Providing your senior Labrador Retriever with proper grooming is crucial in giving him the quality of life he deserves during his golden years. Akin to the absence of a correct diet and regular exercise, your older dog's health could be seriously at risk if proper grooming isn't on your pet care checklist.
We've put together this blog post to not just walk you through the possible health concerns your senior dog could be in for without the right grooming, but also get you in on simple and practical tips on how to successfully pull the whole thing off. How about we get right to it without further ado?
Why Your Senior Dog Needs Regular Grooming
Unlike what a lot of people mistakenly think, giving your senior dog a regular grooming session is not just about aesthetics. While proper grooming does help take your pet's looks up a notch, it is also actually aimed at keeping health problems in check.
Given your dog's age, he should live out the rest of his years in comfort and not be bothered with health issues like chronic skin irritations, gum disease, and severe matting of the coat. And while this may sound surprising, these health concerns are just some of the "milder" problems that your aging Lab could be prone to.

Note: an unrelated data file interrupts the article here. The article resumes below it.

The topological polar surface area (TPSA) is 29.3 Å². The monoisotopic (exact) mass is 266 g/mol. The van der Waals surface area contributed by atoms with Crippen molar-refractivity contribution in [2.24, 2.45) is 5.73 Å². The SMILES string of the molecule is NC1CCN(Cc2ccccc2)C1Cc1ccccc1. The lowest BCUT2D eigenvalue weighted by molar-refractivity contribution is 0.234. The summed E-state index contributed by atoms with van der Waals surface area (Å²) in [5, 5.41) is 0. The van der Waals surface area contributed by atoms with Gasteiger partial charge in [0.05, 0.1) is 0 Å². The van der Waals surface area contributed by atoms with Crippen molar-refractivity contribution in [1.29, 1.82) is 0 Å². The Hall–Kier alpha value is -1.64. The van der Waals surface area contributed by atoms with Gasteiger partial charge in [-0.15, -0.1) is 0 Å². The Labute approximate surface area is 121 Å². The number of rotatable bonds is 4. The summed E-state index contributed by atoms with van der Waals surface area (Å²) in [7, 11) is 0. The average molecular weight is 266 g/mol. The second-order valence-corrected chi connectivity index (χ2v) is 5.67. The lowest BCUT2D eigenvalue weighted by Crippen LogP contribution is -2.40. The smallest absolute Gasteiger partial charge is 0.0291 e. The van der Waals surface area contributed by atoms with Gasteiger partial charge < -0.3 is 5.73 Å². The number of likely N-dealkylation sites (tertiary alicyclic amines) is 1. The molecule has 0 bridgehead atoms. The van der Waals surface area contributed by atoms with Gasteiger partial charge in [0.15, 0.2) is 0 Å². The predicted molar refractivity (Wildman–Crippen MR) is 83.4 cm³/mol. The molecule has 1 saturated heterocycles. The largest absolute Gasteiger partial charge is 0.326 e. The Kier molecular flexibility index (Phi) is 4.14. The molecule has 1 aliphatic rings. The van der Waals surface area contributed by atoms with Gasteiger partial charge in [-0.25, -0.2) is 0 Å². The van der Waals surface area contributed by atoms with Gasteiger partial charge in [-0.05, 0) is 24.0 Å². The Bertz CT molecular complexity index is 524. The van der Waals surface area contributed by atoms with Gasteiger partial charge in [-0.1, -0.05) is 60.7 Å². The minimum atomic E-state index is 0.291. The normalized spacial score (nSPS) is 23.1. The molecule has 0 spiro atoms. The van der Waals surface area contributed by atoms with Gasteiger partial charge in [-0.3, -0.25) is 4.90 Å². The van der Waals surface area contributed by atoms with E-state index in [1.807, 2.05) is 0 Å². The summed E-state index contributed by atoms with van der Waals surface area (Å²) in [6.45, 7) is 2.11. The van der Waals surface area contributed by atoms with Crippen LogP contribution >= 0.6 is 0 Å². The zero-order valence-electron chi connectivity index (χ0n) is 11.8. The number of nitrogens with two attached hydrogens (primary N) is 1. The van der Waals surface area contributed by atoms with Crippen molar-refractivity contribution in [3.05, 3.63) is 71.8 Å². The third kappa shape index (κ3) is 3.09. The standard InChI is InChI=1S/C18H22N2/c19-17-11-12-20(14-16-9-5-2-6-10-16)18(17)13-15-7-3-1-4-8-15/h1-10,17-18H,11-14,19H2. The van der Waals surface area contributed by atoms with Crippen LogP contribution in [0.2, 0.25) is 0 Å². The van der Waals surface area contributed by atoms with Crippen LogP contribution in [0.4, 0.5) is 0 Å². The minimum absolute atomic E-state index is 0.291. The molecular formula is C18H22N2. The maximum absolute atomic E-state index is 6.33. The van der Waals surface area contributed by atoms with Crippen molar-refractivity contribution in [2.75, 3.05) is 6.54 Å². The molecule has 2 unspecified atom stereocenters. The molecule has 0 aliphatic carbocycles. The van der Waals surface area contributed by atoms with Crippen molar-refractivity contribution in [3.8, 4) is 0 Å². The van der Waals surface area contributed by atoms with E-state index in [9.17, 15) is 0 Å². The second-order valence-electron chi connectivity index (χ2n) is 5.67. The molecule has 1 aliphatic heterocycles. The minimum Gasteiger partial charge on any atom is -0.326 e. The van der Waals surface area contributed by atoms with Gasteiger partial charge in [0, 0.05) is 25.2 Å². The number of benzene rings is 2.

Your Older Dog's Skin and Coat May Be In Danger (And More)
Perhaps the biggest misconception about the need to groom dogs is that they will only be prone to dry skin that have sensitive areas and an entangled coat. While these wellness concerns are true, failing to give senior dogs regular grooming sessions can actually lead to more health problems.
These can be anything from mobility issues and setbacks with your aging dog's teeth to trouble standing and possible hearing loss. We will give you a rundown of what these health concerns are that will significantly affect your dog's comfort in the next part of our discussion.
The Risks of Not Giving Older Dogs the Grooming They Deserve
As we've emphasized earlier, an old dog without proper regular grooming can be vulnerable to more than just dead skin as well as fur and hair growing in an unruly manner. The following are the health issues that your old dog may be in for if you're neglecting his grooming needs for long periods:
Tangled hair and matted coat